Yes, You Can Nominate Artists for the Turner Prize

Be a part of art history.

Tate Britain. Photo: Courtesy of Tate.

Everyone knows that the Turner Prize, awarded by London’s Tate, is one of the most prestigious in the art world. Everyone probably knows that it carries a £25,000 purse ($35,000 at current exchange rates), and that it often ushers the recipients into a new career stage. You’ve heard all about the smackdowns administered to the shortlisted artists and the victorious ones in publications worldwide.

What many people don’t know is that you can nominate artists yourself via a simple form on Tate’s website. Yes, you, too, can have a part in art history, if make your recommendation before April 4. You’ll need to come up with a British artist under fifty, and name an exceptional exhibition or other presentation of her or his work in the previous year.

Past winners range from architecture collective Assemble (2015) to sound artist Susan Philipsz (2010), as well as video- and filmmaker Steve McQueen (who won in 1999 and would later go on to win an Oscar).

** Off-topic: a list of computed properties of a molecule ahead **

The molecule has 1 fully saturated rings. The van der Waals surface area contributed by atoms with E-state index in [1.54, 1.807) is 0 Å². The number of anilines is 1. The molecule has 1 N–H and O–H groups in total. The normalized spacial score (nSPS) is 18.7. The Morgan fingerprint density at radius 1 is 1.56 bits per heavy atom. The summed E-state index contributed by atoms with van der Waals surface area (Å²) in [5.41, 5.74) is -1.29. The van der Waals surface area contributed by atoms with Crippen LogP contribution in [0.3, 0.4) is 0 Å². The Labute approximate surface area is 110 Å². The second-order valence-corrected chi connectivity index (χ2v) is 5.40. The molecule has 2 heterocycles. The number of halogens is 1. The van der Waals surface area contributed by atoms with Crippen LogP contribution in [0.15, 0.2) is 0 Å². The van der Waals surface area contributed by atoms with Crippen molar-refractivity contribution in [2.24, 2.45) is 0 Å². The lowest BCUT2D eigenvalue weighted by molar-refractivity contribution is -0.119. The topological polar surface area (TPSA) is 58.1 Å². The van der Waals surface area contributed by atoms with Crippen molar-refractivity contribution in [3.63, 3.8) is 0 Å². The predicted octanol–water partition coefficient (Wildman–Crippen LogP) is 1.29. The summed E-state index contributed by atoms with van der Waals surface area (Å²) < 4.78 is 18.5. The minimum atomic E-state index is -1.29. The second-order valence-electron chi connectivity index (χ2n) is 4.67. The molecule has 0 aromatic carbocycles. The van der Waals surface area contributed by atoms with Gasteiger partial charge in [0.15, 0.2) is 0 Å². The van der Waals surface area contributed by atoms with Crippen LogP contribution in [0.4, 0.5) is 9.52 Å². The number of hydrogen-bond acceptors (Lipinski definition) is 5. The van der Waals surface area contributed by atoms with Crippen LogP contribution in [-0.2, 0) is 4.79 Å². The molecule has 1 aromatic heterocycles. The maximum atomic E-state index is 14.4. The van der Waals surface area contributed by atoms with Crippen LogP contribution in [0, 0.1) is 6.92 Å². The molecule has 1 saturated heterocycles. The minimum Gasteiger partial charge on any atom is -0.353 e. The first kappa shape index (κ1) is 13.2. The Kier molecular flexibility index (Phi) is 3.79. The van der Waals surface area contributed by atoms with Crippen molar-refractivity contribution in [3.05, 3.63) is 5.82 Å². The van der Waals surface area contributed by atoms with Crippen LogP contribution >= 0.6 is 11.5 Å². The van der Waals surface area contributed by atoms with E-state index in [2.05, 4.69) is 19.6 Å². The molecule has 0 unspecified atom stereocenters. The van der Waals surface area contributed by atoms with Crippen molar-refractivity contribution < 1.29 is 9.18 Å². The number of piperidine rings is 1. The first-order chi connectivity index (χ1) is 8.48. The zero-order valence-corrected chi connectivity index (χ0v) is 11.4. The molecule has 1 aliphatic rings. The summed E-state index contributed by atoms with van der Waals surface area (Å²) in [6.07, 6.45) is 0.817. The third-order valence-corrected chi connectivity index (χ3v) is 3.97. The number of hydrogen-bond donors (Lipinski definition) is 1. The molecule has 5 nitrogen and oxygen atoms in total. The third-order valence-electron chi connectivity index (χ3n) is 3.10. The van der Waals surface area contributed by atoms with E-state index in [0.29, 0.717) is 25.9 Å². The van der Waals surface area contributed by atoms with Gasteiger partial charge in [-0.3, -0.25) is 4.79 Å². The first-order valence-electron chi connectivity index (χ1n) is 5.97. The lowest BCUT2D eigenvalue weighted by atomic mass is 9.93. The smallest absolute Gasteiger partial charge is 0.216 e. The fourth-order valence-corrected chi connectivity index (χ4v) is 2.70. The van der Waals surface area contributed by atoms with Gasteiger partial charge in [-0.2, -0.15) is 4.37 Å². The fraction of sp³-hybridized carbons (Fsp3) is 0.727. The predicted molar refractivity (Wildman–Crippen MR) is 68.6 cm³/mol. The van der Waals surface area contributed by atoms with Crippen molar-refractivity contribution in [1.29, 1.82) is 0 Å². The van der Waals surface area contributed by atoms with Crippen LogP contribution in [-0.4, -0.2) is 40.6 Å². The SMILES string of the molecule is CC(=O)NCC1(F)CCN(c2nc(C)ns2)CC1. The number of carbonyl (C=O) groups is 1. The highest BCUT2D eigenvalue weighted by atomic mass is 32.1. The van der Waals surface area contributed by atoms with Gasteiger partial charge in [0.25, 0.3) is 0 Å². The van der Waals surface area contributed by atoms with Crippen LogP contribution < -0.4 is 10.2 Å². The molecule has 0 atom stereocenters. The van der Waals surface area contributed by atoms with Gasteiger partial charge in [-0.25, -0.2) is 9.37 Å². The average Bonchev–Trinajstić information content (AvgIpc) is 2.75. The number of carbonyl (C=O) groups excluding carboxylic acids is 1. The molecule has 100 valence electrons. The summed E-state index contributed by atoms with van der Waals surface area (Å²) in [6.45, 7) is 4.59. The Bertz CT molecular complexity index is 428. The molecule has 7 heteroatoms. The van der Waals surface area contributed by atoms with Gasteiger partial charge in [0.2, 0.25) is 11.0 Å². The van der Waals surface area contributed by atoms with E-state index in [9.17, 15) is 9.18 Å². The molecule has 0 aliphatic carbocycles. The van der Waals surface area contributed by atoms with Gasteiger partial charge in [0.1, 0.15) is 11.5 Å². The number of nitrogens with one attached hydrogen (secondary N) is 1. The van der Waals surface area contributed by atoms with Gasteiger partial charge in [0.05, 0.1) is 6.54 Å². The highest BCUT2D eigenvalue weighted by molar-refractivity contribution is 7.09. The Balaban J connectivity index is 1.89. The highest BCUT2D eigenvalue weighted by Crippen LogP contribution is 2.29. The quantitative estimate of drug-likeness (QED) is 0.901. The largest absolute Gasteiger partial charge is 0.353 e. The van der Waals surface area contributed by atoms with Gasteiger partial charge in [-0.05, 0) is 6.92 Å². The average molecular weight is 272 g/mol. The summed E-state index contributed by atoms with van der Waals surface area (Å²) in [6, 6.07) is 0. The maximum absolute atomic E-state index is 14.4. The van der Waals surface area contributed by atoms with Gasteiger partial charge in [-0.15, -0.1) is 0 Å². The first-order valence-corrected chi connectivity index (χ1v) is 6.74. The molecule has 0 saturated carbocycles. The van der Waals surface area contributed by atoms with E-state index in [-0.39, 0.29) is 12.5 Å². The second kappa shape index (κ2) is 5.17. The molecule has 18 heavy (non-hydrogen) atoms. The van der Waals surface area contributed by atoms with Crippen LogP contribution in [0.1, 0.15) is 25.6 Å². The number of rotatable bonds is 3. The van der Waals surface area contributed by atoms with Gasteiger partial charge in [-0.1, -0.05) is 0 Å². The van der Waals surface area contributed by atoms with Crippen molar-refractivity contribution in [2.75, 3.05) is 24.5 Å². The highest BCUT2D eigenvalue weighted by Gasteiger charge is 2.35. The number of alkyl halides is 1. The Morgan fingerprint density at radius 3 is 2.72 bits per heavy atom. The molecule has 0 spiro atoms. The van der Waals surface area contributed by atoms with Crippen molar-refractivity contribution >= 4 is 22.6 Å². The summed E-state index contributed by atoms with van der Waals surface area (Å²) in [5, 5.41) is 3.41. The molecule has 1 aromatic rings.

Some were more controversial than others, of course.

Who could forget shark-in-formaldehyde specialist Damien Hirst‘s 1995 win, which involved “a bisected cow and calf,” or 2003 winner Grayson Perry, who is one of the only ceramicists to receive the award? Painter Malcolm Morley, who took home the first Turner Prize, named for English painter Joseph Mallord William Turner, in 1984.

The shortlist will be announced on May 12, 2016.

The 2016 Turner Prize Jury is made up of Beatrix Ruf, director of the Stedelijk Museum, Amsterdam; Simon Wallis, director of the Hepworth Wakefield; independent curator Tamsin Dillon; Michelle Cotton, the director of Germany’s Bonner Kunstverein; and Tate Britain director Alex Farquharson.

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